Summertime Reflections

The days come and go so quickly, and it’s frightening to think that summer is already nearing its end. As with the close of every season, I find myself being overly introspective and self-reflective. These past few months have provided me with a great deal of clarity. I began this summer with the intention of pursuing graduate school, perhaps for plant biotechnology or chemical ecology. While I researched graduate programs and professors, I had found myself working for an organization that could be the poster child for the non-profit industrial complex, boasting inexcusable hypocrisies, shameless nepotism, and a disregard for hard work and ambition. Work hard I do and ambitious I am, and it was difficult for me to spend so much time in such a work environment that prevented me from pursuing my goals.

As my ideas and projects grew both in size and number and my contempt for my work situation persisted, I had found myself feeling increasingly stifled. With every passing week, the work I did went without validation, and the meager paycheck I made was absorbed into various expenses. Thoughts on graduate school slowly waned, and I began to see the necessary steps to achieve graduate status as a chore rather than a life choice. Instead, every corner of my mind flooded with creativity. The after-work energy I had could only be used for art, which had demonstrated itself to be my priority over all else.

When I was freed from the 40 hour per week schedule, ideas quickly evolved into plans, and plans were fleshed out into goals. Goals were then, rather naturally, dissected into sub-goals which were laid out with strict self-imposed deadlines and rigorously managed time to maximize productivity. Motivation and determination seemed to maintain themselves, and I finally felt that I was doing exactly what I should be doing.

Of course, there are loans to pay and resources to invest it. While I love the various part-time jobs I have, I often feel overwhelmed by my shifting and chaotic schedule. It seems that, once again, I’ve managed to overextend myself. I am certain that I will come back here to write more soon, hopefully to establish it as habit, but I am doubtful that posts will be a regular occurrence. There are so many angles and perspectives on art and agriculture that I want to tackle, but it’s something that will have to come naturally when I feel particularly inspired.

For now, I need to settle into my new work schedule while I adhere to my reading deadlines and maintain a steady flow of finished illustrations and paintings. I am so grateful for those who have supported me as a I transitioned from aspiring scientist to aspiring artist and writer, for you are the ones who give me confidence in pursuing this endeavor. I look forward to the fruits that Fall will bring me and another chance to reflect come the winter solstice. I will write again soon xx


     I’m well aware that, at this stage in my career, this website has very little traffic. The art I make and the books I read are my world, however, and that is more than enough justification I need to write out the rambling thoughts I have.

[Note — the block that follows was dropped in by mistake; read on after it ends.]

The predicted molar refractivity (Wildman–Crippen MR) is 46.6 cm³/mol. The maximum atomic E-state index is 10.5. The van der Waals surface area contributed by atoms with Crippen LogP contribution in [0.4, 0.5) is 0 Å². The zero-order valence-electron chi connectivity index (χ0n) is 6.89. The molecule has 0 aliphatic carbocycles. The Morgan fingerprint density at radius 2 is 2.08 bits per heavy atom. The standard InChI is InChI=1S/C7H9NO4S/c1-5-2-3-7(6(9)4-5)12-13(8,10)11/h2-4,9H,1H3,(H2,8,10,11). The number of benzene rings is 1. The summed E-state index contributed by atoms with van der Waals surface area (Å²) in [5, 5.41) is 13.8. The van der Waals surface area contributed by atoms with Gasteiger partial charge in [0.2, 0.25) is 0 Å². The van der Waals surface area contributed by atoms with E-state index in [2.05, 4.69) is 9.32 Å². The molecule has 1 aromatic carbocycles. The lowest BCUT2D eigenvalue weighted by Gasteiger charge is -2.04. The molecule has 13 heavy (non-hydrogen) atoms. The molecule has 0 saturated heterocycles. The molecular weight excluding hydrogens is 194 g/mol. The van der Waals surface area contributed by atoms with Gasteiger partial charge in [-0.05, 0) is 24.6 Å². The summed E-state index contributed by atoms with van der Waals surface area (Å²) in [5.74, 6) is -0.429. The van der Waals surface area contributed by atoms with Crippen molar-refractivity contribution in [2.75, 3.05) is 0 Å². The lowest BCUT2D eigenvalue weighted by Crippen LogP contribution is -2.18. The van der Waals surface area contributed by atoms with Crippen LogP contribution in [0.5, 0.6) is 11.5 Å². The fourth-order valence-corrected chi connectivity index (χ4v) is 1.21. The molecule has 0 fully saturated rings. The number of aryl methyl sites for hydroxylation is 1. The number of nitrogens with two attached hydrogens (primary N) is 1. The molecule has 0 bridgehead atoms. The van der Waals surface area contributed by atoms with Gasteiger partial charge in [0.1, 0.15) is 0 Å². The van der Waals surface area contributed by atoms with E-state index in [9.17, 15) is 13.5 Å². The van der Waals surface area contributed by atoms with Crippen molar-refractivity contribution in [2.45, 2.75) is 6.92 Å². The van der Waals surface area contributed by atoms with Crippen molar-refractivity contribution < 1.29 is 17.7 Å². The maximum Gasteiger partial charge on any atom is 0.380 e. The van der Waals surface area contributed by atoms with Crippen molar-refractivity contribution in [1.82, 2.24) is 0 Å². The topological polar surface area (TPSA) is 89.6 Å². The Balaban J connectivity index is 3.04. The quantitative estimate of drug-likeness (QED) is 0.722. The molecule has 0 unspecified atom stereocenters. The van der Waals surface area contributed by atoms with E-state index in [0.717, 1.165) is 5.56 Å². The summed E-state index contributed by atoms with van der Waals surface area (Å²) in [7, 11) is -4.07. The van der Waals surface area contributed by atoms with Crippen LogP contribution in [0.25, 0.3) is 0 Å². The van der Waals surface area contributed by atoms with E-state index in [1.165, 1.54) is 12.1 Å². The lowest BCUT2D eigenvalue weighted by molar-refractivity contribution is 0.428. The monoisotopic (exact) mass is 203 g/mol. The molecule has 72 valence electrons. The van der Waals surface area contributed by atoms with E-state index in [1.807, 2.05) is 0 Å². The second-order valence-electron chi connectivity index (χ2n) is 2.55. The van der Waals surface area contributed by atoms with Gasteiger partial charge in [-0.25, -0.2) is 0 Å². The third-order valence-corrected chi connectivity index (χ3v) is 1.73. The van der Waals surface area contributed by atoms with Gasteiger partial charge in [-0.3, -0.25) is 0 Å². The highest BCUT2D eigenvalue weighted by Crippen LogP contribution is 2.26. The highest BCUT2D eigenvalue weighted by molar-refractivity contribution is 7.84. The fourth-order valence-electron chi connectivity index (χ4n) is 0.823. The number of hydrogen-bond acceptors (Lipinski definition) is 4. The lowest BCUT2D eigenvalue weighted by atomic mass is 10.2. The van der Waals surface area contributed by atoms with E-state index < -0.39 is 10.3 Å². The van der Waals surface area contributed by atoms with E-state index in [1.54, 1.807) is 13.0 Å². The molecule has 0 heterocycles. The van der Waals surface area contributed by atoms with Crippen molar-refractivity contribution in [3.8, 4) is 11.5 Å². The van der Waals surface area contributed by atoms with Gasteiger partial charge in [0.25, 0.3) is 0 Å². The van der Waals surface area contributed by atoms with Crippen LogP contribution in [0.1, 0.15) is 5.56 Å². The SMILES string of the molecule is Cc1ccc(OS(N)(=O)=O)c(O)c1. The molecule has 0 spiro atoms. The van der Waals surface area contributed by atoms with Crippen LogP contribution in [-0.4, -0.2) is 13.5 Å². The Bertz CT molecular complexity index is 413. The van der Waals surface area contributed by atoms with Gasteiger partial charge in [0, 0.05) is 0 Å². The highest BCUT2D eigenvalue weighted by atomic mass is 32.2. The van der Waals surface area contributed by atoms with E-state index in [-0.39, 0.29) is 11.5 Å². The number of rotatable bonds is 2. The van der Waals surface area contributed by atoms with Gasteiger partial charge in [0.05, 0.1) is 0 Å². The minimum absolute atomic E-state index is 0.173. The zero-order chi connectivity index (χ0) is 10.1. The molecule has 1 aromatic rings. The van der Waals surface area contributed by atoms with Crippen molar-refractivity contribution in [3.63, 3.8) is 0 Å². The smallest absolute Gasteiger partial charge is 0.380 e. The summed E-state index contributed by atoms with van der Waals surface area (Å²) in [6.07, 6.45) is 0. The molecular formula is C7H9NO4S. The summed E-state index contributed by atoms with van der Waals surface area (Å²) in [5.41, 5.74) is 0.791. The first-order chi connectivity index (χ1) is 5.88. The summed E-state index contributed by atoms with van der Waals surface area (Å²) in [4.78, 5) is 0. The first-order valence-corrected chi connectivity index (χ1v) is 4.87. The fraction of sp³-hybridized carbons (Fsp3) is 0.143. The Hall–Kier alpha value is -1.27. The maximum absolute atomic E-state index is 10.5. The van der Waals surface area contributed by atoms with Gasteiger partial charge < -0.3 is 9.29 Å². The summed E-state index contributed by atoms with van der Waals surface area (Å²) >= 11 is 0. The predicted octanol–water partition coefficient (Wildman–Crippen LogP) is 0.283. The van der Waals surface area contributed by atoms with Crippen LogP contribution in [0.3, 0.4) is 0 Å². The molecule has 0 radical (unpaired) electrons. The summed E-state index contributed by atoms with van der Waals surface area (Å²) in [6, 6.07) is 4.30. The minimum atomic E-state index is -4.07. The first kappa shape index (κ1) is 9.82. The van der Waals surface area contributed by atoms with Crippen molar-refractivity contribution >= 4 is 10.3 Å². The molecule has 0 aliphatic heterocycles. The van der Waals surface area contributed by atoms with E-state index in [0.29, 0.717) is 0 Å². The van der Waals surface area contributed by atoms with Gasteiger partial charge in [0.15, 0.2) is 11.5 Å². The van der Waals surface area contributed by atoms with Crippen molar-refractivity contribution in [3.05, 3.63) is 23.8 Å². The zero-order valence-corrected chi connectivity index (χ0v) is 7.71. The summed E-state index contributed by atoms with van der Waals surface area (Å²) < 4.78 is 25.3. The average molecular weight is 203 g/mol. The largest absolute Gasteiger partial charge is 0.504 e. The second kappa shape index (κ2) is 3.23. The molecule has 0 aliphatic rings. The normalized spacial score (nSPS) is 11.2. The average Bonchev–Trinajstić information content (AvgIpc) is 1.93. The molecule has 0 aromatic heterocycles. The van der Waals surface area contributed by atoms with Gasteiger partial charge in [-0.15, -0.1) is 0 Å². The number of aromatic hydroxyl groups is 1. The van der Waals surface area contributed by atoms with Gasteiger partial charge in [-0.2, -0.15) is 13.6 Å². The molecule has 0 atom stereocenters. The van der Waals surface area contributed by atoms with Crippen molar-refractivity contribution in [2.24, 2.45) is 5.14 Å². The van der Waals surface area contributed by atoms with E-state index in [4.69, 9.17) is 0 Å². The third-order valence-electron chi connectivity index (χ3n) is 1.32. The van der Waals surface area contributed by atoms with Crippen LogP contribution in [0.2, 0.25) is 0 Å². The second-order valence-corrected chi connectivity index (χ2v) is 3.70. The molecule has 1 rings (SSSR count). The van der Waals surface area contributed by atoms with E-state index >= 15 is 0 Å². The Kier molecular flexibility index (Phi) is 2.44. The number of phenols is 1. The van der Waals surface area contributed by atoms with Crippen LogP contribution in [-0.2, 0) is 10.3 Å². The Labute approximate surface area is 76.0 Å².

As someone who spends the majority of her waking hours lost in thought, I find it necessary to cement my mind’s abstractions in some way. Only when one can write clearly on a matter does one fully understand that matter, and that is why I need this outlet – so I can meld the things I learn and the thoughts I have together, but with clarity and precision.

      It is my intention for this to be a place for serious thought. If you know me, you probably know how important sense of humor is to me. I have lost far too much time to depression and anxious thinking to believe that we need to be serious all of the time. Yet, there is no denying that the world is sodden with cruelty and that countless lives have been spent in desolation and suffering. We all know this, and it seems we are reminded of it everywhere we look. Cruelty is an inevitable part of human nature, but that is never an excuse to stop striving for a better world. Improving our planet is no easy task; We must constantly educate ourselves and engage in productive rhetoric if we wish to see change.

      With all of that said, it is here where I will supplement my whimsical writing of herbs and vegetables with the heavy-handed writing. Agriculture has a rich history of heirloom varieties, self-sustenance, and summertime meditations. Yet far more prominent are its associations with slavery, serfdom, and soil exhaustion. Industrial agriculture is a curse that scourges the laborers who toil away for meager wages, the animals whose entire confined lives are spent wallowing in excrement, and the wild squashes and sunflowers who are slipping into the cracks of genetic erosion.

      Food has always been inseparable from politics. Monocultures have always existed, running the soil barren until famine inevitably strikes. Now, these issues are compounded with the heavy use of chemical pesticides and fertilizers that poison our waterways, our soil, and our children. Mechanization has exacerbated the habitat loss and fragmentation caused by farming,  proving to be a death sentence for our planet’s astounding biodiversity.

     Under my whit and sarcasm, my heart is always heavy with thoughts of those victimized by industrialized agriculture – human, animal, and plant alike.